Shenzhou-9 Spacecraft Returns To Earth, Lands In Mongolia
By Srinivas Laxman | Top News
June 29, 2012
Opening a new chapter in world space history, China’s Shenzhou-9 spacecraft and its three crew members touched down safely in China’s Inner Mongolia Autonomous Region this morning.
AsianScientist (Jun. 29, 2012) – Opening a new chapter in world space history, China’s Shenzhou-9 spacecraft and its three crew members touched down safely on Friday at 10 a.m. (Beijing time) at Siziwang Banner in China’s Inner Mongolia Autonomous Region.
Immediately after their arrival, they flashed a message to the Beijing Aerospace Command and Control Center: “We have returned and we feel good.”
During the final moments of the much-awaited return, a parachute was deployed to reduce the velocity of the re-entry module in which the crew members were flying.
No sooner than when Shenzhou-9 landed, the rescue team moved towards the touchdown zone. The three crew members – commander Jing Haipeng, flight engineer Liu Wang, and China’s first woman taikonaut, Liu Yang, came out of the capsule about 60 minutes after landing.
Live TV coverage showed that they were carried by the landing crew staff, each placed on a chair, and then taken to a nearby spot where all three taikonauts held hands and greeted the landing team.
The spokeswoman of China’s manned space program, Wu Ping, said at an earlier media interaction that 33-year-old Liu Yang had performed satisfactorily and was in a good mental and physical state.
“She had maintained a good team spirit and had obtained a lot of scientific data,” the spokeswoman was quoted as saying.
There was a brief welcoming ceremony at the landing area and each of them was given a bouquet of flowers. Ambulance helicopters had been placed on a standby to respond to any emergency.
Minutes after Shenzhou-9 landed, there was a formal declaration of the mission’s success at the Beijing Aerospace Command Center, and Chinese Prime Minister Wen Jiabao read a congratulatory letter. Senior government leaders went around shaking hands with the space program staff and greeting them.
Chief Commander of the mission’s astronaut system, Chen Shanguang, said that all experiments and tests had been completed as scheduled and had produced valuable data. According to him, the data will help to improve technologies for longer term stays at the space station.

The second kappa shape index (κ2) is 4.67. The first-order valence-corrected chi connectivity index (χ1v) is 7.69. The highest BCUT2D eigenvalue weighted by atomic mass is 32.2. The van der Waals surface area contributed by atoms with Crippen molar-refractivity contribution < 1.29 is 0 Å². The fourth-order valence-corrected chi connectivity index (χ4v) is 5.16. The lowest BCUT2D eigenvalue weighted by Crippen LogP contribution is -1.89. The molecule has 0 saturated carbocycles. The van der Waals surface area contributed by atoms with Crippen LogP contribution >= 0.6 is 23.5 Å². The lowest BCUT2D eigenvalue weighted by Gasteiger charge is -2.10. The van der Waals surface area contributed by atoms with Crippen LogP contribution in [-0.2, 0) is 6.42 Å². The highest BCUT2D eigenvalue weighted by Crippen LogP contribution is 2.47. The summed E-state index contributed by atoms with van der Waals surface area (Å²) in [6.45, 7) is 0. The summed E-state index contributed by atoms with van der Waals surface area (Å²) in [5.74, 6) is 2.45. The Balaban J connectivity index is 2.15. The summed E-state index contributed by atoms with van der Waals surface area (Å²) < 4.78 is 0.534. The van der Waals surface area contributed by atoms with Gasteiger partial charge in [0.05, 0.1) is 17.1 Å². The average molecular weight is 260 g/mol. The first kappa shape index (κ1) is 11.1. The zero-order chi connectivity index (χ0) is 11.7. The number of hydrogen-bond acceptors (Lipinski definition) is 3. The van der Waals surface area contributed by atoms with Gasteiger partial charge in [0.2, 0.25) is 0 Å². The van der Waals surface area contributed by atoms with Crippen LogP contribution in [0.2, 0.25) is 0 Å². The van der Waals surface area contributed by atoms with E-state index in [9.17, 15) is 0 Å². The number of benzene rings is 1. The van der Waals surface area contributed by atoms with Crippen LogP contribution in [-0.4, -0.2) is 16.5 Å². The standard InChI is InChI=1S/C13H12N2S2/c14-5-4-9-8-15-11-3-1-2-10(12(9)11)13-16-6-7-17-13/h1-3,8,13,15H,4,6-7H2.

The process of returning to earth was initiated on Thursday with Shenzhou-9 detaching from Tiangong-1. After the crew returned to Shenzhou-9, the air conditioning conduit which ran through the tunnel between Tiangong-1 and Shenzhou-9 was retracted and stowed on board the Tiangong space lab.
Thereafter, the main computer at Tiangong-1 was powered down, the communication gear was deactivated, and the tunnel between Shenzhou-9 and Tiangong-1 was depressurized.
All data and samples were shifted to the return capsule and Tiangong-1 was restored into orbit to await the arrival of another spacecraft. The final sequence of the return was when the re entry module separated from the orbiting and propelling module.
The return of Shenzhou-9, which was launched on June 16, marks China’s most ambitious human spaceflight program as it successfully demonstrated the critical manual docking capability which hitherto was an exclusive preserve of the US and Russia. On June 24, Shenzhou-9 manually docked with Tiangong-1.
Chen further said that Tiangong-1 was designed to operate for two years and host six docking procedures. It has been operating for 272 days and had undergone four docking procedures with Shenzhou 8 and Shenzhou-9.
He Yu, chief commander of Shenzhou-9, said that Tiangong-1 had consumed less than one-fourth of its fuel and no back-up systems had been activated.
According to him, if the systems were improved and its operations were carefully monitored, it could remain in service much longer. He said that if Tiangong-1 was in perfect shape, it could operate side by side with Tiangong-2.
It is stated that China has earmarked a sum of three billion dollars for the country’s space rendezvous and docking missions. This budget is expected to cover the previous two missions, Shenzhou-7 and Shenzhou-8, the current Shenzhou-9, as well as Shenzhou-10 next year.
On September 21, 1992, the Chinese government implemented its manned spaceflight program and approved a three-step strategy. These were the:
Step 1:- Design and development of a manned spaceship.
Step 2:- Mastering rendezvous and docking technology, launching a space lab, and carrying out experiments with short term human presence.
Step 3:- Building a space station and carrying out experiments on a larger scale with long term human participation. Plans envisage the station becoming operational in 2020.
China’s first human space flight took place between October 15 and 16, 2003. The second one took place from October 12 to October 17, 2005, and third one took place from September 25 to September 28. This was an important mission because China demonstrated its capability to conduct an extra vehicular activity.
China also wants to be the first nation to revive the manned lunar mission program with the conclusion of NASA’s Apollo 17 in December 1972.
Copyright: Asian Scientist Magazine; Photo: Xinhua News.
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